‘The most important development in UK energy research and innovation for decades.’ In this manner, industry secretary Alistair Darling hailed the publication of the first detailed plans for the new Energy Technologies Institute (ETI), the government’s proposed centre of excellence for energy R&D.
For obvious reasons, we can be forgiven for being a touch sceptical when a government minister tells us that a new initiative is in any sense epoch-defining.
In this case, however, we must hope that the fanfare is matched by the reality. The ETI is the government’s response to a dilemma that you need to look little further than your domestic gas bill to grasp the scale of. How is the UK going to square the particularly problematic circle of rising energy demand, declining domestic natural resources, spiralling wholesale prices and drastic environmental targets?
Any one of the above represents a challenge. Together they add up to a major headache for the government, business and consumers. The ETI will, according to Darling, ‘provide the UK with a pre-eminent, world-class means for delivering energy technology research to underpin eventual deployment’.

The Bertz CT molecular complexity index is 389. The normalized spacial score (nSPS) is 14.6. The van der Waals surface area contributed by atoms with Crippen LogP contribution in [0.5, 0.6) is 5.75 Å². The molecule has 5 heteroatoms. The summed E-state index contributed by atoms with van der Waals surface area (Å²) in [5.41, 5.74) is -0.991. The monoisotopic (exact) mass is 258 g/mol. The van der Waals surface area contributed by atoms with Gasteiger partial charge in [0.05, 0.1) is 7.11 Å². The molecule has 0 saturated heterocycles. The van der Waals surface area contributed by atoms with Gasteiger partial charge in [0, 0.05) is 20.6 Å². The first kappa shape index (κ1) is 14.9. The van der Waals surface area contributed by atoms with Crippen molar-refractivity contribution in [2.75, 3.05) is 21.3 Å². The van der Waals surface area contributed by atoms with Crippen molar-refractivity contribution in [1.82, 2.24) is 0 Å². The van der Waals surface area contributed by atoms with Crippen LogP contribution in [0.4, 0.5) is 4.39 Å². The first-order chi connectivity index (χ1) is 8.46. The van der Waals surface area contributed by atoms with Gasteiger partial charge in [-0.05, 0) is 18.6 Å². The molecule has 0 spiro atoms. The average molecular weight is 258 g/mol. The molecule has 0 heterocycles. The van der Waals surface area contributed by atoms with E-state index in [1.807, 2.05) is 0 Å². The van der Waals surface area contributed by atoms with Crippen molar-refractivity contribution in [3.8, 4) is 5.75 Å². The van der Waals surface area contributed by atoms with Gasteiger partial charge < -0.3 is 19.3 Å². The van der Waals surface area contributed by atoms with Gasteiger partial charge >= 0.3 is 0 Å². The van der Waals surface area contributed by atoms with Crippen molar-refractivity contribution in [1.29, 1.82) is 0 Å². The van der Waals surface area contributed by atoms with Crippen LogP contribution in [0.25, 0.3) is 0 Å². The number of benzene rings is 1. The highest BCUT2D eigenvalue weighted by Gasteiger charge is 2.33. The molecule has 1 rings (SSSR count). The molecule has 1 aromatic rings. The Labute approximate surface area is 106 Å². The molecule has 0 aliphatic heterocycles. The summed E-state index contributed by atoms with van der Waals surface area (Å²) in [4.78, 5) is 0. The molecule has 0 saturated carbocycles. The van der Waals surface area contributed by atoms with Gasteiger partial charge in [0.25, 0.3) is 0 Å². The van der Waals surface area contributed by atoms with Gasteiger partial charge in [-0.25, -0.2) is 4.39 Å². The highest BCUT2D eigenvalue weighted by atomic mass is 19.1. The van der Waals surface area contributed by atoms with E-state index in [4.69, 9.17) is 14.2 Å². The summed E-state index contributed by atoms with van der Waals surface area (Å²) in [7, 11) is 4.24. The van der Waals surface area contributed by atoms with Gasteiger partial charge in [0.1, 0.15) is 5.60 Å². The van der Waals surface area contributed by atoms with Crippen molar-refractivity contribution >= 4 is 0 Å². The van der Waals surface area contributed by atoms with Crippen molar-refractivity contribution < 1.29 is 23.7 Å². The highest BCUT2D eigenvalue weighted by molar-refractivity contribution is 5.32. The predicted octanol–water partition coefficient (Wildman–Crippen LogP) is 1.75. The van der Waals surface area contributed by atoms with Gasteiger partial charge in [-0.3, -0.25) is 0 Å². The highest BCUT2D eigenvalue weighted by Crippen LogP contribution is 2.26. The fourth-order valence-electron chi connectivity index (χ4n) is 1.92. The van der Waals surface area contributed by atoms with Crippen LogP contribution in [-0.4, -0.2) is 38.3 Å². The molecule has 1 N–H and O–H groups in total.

Befitting the scale of its ambitions, the government has promised to come up with some serious cash — up to £500m if the private sector can match that figure with investment of its own.
Four companies were prepared to have their name attached to the launch prospectus for the ETI and they are pretty good partners to have on board. BP, Shell, E.ON and EDF are by any measure serious players in the energy business, and the support of companies of this scale is more or less indispensable if the ETI is to be a success.
However, one of the most significant passages of the ETI’s launch document is the following: ‘Some of the best ideas and research excellence exist within smaller companies such as university spin-offs. The Institute will be structured to welcome and encourage the involvement of such firms, recognising the particular funding and other challenges they face.’
The final structure of the ETI must make good on this promise. Important though it is to have the BPs and EDFs on board, making the most of the contribution of technology-rich smaller companies is equally vital.
This is where the hidden gems of innovation will be uncovered. The ‘particular funding challenges’ referred to by the launch document are the difficulties of getting those innovations into the fast lane of the technology highway. If the ETI can come up with a mechanism that overcomes this, it will go a long way to justifying its fanfare.
One other point. The launch document makes much of the need to achieve synergy between the work of the ETI and the UK’s national energy policy. Once the institute is up and running, it must be allowed to pursue those goals without being subjected to sudden changes in priority of the type governments are wont to announce at the drop of a hat.
Decide the goals, stick to them, and let the engineers and technologists get on with it.
Editor, The Engineer